San Diego Law Review


Clay Calvert

Library of Congress Authority File


Document Type



"We are in the world of kids' popular culture. But it is not lightly to be suppressed."' So wrote Judge Richard A. Posner on behalf of a unanimous three judge panel for the Seventh Circuit Court of Appeals in March 2001 in striking down, on First Amendment grounds, an Indianapolis ordinance that blocked minors' access to video games depicting violence. Judge Posner's erudite opinion could not have come at a more important time-a time when the entertainment industries in the United States seemingly are under government siege and when the media blame game is peaking. The judge's cogent reasoning and logic in American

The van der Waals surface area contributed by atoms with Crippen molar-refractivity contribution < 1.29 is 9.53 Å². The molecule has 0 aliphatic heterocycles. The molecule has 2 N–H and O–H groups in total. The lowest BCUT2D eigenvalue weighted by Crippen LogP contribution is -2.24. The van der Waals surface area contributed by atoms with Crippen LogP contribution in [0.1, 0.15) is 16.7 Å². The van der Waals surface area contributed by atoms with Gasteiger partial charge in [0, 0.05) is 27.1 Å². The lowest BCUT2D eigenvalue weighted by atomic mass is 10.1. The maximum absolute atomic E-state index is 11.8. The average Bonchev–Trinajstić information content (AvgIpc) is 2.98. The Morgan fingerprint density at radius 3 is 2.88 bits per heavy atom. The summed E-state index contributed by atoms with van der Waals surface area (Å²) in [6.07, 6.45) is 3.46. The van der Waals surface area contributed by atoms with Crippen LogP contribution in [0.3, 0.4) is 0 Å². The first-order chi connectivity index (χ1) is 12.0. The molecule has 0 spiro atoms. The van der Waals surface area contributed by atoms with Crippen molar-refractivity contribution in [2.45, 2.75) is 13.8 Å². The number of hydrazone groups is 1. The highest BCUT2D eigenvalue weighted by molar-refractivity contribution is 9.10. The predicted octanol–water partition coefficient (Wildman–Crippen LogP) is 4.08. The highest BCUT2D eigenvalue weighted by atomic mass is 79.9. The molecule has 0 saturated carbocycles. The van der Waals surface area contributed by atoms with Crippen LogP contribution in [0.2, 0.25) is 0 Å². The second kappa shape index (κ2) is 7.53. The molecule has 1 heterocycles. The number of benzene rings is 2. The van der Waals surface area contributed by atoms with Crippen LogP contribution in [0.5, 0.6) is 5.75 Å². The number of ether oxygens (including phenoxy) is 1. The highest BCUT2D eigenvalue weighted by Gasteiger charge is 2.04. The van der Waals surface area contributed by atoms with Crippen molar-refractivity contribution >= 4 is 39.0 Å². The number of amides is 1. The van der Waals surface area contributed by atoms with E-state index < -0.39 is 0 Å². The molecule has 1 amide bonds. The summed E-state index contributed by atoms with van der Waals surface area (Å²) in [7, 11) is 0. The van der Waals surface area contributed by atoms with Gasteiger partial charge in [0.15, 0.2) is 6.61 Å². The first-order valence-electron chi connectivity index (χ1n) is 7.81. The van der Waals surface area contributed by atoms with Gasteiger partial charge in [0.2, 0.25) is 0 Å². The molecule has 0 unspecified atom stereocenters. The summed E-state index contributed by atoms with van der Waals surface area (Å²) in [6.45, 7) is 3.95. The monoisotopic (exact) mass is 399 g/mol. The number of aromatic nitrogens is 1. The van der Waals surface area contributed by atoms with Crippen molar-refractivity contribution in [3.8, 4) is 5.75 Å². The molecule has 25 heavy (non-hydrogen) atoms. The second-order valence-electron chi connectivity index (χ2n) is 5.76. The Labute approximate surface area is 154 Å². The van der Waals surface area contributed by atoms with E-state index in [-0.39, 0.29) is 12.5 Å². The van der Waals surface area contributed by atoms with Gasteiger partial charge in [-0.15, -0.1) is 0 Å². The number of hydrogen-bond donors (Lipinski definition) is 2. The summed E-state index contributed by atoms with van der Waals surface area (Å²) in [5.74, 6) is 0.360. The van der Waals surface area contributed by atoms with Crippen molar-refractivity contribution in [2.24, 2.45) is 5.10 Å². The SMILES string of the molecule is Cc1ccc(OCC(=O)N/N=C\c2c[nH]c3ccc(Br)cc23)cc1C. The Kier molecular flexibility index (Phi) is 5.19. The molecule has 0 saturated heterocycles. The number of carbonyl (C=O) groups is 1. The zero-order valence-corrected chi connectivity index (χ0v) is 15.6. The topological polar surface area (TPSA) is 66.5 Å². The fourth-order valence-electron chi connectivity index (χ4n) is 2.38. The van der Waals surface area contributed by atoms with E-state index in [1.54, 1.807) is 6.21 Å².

Amusement Machine Assoc. v. Kendrick: seem, unfortunately, to be drowned out today by what can only be considered a hysterical narrative. It is a narrative created, in large part, by the news media and politicians in which society's problems with youth violence are largely foisted onto the products that primarily comprise and influence kids' culture at the tum of the new century-music, video games, and movies. Such a climate provides an ideal hothouse in which both legislation and lawsuits targeting video games can germinate and flourish.